WASHINGTON, Jan. 12, 2017 - In 2016, the spot energy index in the S&P Goldman Sachs Commodity Index (GSCI) rose more than any other commodity group, some 48 percent, according to data from the Energy Information Administration (EIA).

Among individual commodities, zinc, natural gas, crude oil and diesel saw larger percentage increases than all other commodities in the S&P GSCI.

EIA notes that commodity price movements for 2016 were influenced by global economic growth as well as by commodity-specific supply-side factors.

West Texas Intermediate (WTI) and Brent, two major crude oil benchmarks, account for 69 percent of the weighting in the S&P GSCI energy index. As a result, EIA says the energy index tends to follow major price movements in the crude oil market.

After two years of significant price declines, EIA data show crude oil prices rose from the 13-year lows set in January and February 2016.

With declines in crude oil production in the U.S., China, Canada, and Venezuela, the data show global liquid fuels inventory growth slowed in 2016 compared with 2015.

Since May, crude oil prices have generally remained between $40 per barrel (b) and the low $50/b range. Crude oil prices rose to their highest points in 2016 during December after the Organization of the Petroleum Exporting Countries (OPEC) and non-OPEC countries announced agreements to cut crude oil production beginning in 2017, EIA says.

In addition, EIA notes that improved economic growth in both developed and emerging markets supported crude oil prices.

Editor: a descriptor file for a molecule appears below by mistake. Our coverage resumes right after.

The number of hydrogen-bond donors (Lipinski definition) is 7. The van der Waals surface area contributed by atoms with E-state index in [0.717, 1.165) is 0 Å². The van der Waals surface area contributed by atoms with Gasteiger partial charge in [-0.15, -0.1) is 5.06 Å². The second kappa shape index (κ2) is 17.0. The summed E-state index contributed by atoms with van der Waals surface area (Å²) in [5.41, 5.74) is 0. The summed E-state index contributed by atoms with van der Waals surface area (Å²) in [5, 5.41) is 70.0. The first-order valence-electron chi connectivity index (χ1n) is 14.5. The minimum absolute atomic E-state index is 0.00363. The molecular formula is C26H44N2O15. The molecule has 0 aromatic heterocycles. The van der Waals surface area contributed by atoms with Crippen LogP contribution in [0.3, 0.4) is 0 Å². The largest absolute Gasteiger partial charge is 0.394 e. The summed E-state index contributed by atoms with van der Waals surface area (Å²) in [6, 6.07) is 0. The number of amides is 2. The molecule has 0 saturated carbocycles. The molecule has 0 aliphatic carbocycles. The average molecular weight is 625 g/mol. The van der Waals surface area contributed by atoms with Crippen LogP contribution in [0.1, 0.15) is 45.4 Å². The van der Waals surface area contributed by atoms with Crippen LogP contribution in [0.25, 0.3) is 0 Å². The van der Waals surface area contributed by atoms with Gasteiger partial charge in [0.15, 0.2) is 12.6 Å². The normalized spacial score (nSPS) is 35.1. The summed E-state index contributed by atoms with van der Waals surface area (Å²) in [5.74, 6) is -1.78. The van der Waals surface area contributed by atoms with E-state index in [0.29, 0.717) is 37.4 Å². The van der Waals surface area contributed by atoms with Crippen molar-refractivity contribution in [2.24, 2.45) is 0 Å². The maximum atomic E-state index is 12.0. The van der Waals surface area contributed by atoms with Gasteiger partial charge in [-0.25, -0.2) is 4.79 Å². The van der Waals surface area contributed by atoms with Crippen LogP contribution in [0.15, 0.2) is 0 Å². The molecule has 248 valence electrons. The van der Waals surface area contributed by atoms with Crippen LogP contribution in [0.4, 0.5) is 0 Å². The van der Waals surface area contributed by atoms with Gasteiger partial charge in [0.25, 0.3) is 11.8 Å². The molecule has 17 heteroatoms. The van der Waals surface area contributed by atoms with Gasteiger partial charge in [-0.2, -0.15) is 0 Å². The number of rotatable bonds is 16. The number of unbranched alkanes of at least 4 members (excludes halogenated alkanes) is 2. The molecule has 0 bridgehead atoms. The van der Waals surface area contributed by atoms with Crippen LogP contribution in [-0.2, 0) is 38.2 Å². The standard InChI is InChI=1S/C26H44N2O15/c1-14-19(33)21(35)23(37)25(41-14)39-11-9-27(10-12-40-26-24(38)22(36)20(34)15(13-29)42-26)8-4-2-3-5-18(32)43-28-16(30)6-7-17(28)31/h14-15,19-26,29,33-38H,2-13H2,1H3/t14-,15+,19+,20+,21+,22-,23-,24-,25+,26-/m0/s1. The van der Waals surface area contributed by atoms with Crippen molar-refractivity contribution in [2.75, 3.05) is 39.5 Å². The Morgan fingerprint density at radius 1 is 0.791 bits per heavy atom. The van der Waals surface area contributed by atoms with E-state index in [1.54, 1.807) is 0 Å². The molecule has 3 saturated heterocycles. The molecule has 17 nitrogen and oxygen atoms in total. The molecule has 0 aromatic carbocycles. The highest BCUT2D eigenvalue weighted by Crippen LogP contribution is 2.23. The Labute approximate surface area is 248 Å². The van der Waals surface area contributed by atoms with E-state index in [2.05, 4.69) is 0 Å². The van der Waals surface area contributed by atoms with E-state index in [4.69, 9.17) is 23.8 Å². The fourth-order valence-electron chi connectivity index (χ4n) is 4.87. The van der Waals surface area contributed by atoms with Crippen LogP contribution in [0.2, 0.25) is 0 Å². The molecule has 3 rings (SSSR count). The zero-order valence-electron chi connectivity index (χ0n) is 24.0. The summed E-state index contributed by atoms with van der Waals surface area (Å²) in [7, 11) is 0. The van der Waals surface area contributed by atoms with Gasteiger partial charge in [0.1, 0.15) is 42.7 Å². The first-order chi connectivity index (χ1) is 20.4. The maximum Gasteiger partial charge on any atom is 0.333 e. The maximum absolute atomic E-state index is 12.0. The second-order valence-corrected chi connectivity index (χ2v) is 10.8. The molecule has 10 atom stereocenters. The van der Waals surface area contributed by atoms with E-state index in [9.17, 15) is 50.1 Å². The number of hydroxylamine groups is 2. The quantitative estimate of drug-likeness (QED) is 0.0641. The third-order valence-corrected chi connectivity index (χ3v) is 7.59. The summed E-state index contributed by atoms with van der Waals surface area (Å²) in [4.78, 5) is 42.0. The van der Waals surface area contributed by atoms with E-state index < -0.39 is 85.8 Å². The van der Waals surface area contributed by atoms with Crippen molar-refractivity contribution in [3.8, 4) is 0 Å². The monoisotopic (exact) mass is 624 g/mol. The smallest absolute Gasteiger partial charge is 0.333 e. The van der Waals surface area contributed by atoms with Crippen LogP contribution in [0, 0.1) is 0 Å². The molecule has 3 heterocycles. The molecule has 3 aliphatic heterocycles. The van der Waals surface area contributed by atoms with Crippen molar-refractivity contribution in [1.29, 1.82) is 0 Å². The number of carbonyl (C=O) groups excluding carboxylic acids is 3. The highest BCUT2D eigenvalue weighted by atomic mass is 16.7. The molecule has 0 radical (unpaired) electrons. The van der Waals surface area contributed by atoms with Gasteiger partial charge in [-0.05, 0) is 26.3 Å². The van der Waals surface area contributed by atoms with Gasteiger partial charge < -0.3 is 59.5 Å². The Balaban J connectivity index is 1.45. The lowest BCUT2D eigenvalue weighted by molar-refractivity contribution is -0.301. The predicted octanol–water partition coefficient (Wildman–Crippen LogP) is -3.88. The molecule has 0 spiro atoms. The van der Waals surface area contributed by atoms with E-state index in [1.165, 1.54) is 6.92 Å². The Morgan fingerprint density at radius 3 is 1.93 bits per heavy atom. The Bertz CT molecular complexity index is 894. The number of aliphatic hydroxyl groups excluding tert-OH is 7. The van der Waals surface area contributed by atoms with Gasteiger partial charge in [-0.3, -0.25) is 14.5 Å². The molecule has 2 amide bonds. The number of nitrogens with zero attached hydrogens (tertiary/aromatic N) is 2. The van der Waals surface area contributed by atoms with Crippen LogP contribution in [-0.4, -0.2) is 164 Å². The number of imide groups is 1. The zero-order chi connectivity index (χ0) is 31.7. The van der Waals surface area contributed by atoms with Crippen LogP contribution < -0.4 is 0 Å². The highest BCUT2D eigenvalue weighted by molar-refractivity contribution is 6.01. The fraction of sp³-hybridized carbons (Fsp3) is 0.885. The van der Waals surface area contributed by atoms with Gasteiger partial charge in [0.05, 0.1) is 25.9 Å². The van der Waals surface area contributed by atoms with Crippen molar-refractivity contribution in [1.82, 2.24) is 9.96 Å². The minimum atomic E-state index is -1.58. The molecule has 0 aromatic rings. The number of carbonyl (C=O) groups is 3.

Petroleum-based products such as reformulated gasoline blendstock for oxygenate blending (RBOB), ultra-low sulfur diesel (ULSD), and gasoil comprise 26 percent of the S&P GSCI energy index. RBOB had the smallest price increase among energy commodities, as gasoline stocks rose to a record high earlier in 2016 after refineries increased gasoline production yields.

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However, EIA says growth in U.S. gasoline consumption and record high U.S. gasoline exports helped to draw down gasoline inventories and to provide some price support in the last few months of 2016.

Lower distillate production helped stabilize distillate inventory levels in 2016 after distillate stocks rose significantly in 2015, EIA says. In addition, expanding manufacturing sectors in several regions in the world contributed to higher distillate consumption and supported ULSD and gasoil prices in 2016.

Natural gas accounts for the remaining 5 percent of the S&P GSCI energy index, and it experienced the largest percentage increase in price among energy commodities in 2016.

EIA notes that high levels of natural gas storage at the start of the 2015–16 winter, together with warm winter weather that kept withdrawals below seasonal norms, translated into very low natural gas prices at the start of 2016.

The agency says natural gas prices increased rapidly in the second half of 2016 because of record natural gas-fired electricity generation in the summer of 2016 and expectations that the 2016–17 winter would be significantly colder than the previous winter.


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